We are the future of reproductive health

As students of a large state university we have the voice to change reproductive health in Arizona

College students have increasingly been changing the rhetoric surrounding reproductive health and rights. 

Statistically, college campuses are much more liberal, but what happens after those four years is a different story. Many people’s attitude and ideals change, and this is OK, but we do need to stay present in our fight for the future of reproductive health.

There is not guarantee that the generation under us will value these rights as much as we do. As students at the largest university in U.S. we have the responsibility to create a positive future for reproductive health.

In Arizona, there has been a push to improve the sex education policy. We are seeking to create a more positive climate surrounding sex so our children, brothers and sisters are free to foster healthy sexuality.

With the digital revolution we have more resources than ever to be able to support and talk about reproductive and sexual health. We are one of the first generations to know how to use the internet as a tool for social change

The Internet is a huge platform for connection and discussion about social issues — and reproductive health is certainly one of them. These issues are discussed on everything from Twitter to Reddit, igniting serious discussion and pushing for social change.

So it does not make sense that we would choose to not take advantage of this opportunity. Sexual health education is not the only concern, however. Reproductive rights are also at stake.

If we fail to fight for reproductive health and rights we are failing the generation below us, and failing the people who fought before us.

Arizona has real issues with the push for these rights. The state has very few clinics which can provide abortions. This can become a huge issue when the pregnancy is dangerous and the woman does not have the financial means or resources to travel for the procedure.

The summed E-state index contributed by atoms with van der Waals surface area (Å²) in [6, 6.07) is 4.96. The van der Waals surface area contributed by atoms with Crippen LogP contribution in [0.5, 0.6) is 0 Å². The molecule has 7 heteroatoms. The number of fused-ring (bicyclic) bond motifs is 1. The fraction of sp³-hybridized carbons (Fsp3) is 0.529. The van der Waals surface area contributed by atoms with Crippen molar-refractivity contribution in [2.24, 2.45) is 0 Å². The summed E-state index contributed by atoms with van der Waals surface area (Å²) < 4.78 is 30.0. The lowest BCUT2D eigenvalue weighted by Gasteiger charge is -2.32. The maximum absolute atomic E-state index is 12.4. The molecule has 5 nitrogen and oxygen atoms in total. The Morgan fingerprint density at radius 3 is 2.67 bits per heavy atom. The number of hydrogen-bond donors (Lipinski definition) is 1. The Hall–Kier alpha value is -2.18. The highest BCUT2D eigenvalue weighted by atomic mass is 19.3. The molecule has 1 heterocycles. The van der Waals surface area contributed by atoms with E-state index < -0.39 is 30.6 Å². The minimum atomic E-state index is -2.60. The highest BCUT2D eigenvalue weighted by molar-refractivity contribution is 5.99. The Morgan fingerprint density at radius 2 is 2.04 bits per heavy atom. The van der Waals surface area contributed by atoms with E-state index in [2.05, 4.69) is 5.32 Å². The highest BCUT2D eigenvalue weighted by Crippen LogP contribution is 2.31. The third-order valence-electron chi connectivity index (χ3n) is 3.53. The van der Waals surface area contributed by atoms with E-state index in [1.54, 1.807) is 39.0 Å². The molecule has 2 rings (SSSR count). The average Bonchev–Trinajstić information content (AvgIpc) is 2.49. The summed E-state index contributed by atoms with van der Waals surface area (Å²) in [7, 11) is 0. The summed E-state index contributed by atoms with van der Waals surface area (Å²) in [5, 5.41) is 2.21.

As a result, women may be forced to seek dangerous alternatives, such as DIY abortions. 

As college students we have a voice in political activity. This became blatantly obvious in the last election. Given the power of our voice we have the duty to fight for a sex positive future.

However, Arizona’s way of limiting access to reproductive health resources and rights is extraordinarily covert. Those looking to maintain conservative reproductive health policies rights are not so focused on abolishing Roe V. Wade. Instead we are seeing small changes that add up — or “death by a thousand cuts” as Dr. David Coonrad described it at RHAZ’s event: The State of Reproductive Health in Arizona.

Facilities and clinics that are funded by the state tend to be the providers of the underprivileged. Doctors are told how to counsel their patients on reproductive healthcare by the policy makers who are funding these clinics. As a result, patients may not be given the opportunity to get accurate and unbiased information.

Moving forward, we cannot become apathetic toward this issue, because it is going to affect people for generations after us. It is exhausting and frustrating to be fighting this battle, but indifference cannot be an option.

Many college students do have access to reproductive healthcare. Abortions, birth control and STD/STI testing are viable options to a lot of us. However, this is not true for many people around Arizona. 

While college students have the access they need and may not see an issue with their reproductive healthcare because they can afford it, many people do not.

Every person is entitled to unbiased and holistic reproductive healthcare. It should not be considered a luxury, but a right.

College students are the voice of the future, and as such they are obligated to protect the future of reproductive health. We cannot become complacent. Even if we are not affected, others are, and even if these policies do not touch our lives now they could in the future.


Reach the columnist at sljorda4@asu.edu or follow @skyjordan4 on Twitter.

Editor’s note: The opinions presented in this column are the author’s and do not imply any endorsement from The State Press or its editors.

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